(Relaxnews) – Last week Wired writer Mat Honan was subject to an epic hacking attack that took over his Google account, compromised his Twitter account and led to his AppleID account being accessed and used to remotely wipe both his iPhone and his iPad. On August 5, Apple co-founder Steve Wozniak expressed his own wariness of the cloud. In light of this, Relaxnews asked security expert Christopher Boyd, senior threat researcher at GFI Software, for tips on keeping information safe online and in the cloud.
The effects of a hack of the nature Mat Honan suffered can have far-reaching consequences. “The biggest impact here is the loss of invaluable personal data,” says Christopher Boyd. “Money can often be recovered, fraudulent purchases can be addressed but the loss of photographs and work related material can be devastating.”
How to ensure you don’t lose data
To safeguard against the loss of invaluable data, Boyd recommends individuals back up their information on a hard drive as well as storing it in the cloud. “Users should take advantage of cheap external hard drives and use one to regularly back up their entire machine, or at least their key documents.”
Boyd also suggests using “a further backup at another location — perhaps stored at a close relative’s house.”
Use two-step authentication features
Mat Honan admits that he did not use Google’s two-step authentication process, by which a pin is sent to a mobile or other device when a person is attempting to log on to an account, to protect his Gmail account.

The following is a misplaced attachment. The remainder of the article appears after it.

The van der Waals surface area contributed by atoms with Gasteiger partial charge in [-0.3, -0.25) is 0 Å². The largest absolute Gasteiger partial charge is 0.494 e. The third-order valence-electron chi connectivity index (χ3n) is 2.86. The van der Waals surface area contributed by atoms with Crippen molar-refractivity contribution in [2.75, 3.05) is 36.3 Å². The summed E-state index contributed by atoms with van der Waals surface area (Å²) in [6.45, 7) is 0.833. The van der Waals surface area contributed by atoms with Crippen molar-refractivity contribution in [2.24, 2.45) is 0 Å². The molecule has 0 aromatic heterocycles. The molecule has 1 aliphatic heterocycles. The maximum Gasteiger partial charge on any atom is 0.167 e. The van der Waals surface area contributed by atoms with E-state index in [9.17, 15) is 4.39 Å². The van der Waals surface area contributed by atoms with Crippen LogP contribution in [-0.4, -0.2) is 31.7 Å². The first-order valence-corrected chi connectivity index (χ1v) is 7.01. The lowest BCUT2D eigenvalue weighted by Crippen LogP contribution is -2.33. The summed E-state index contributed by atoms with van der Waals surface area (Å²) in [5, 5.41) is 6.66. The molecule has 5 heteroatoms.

Boyd recommend that users should always take this step, also noting that “if users are worried about social engineers obtaining their phone number and convincing their mobile operator to redirect SMS texts to phones owned by the attacker, they should install the Google Authenticator application (which even works offline) and bypass that possibility.” Information on setting up a two-step authentication code for Gmail can be found at: http://goo.gl/IiTmc
Boyd also notes that “often, an attacker will try to compromise the email listed for password recovery to completely lock out the victim, and the information needed to break into the second account can often be found in the first.”
In order to avoid falling victim to this, Boyd recommends “trying to ensure a backup address is at least as secure as the first, doesn’t have an obvious password reset question and uses some form of additional verification such as two-factor [authentication code].”
Make data security a priority
Securing your data online should remain a priority. Boyd notes, “There’s no excuse for not securing these accounts to the best of your ability. If you have a single ‘master email’ used for everything from shopping to banking and website logins, at least secure it with authentication devices and don’t reveal it online or use it to talk to friends or work colleagues.”
Boyd concedes that keeping all accounts separate from one another is difficult, noting that “we [users] have to make do with the tools given to us by the owners of the services we invest in, and we’re slowly being given more options as they realize standard username and password options aren’t strong enough. Where additional security tools exist such as with Gmail, it is paramount that users make full use of them.”
GFI Software: http://www.gfi.com/
Follow Mat Honan’s experience at being hacked online on Wired.com.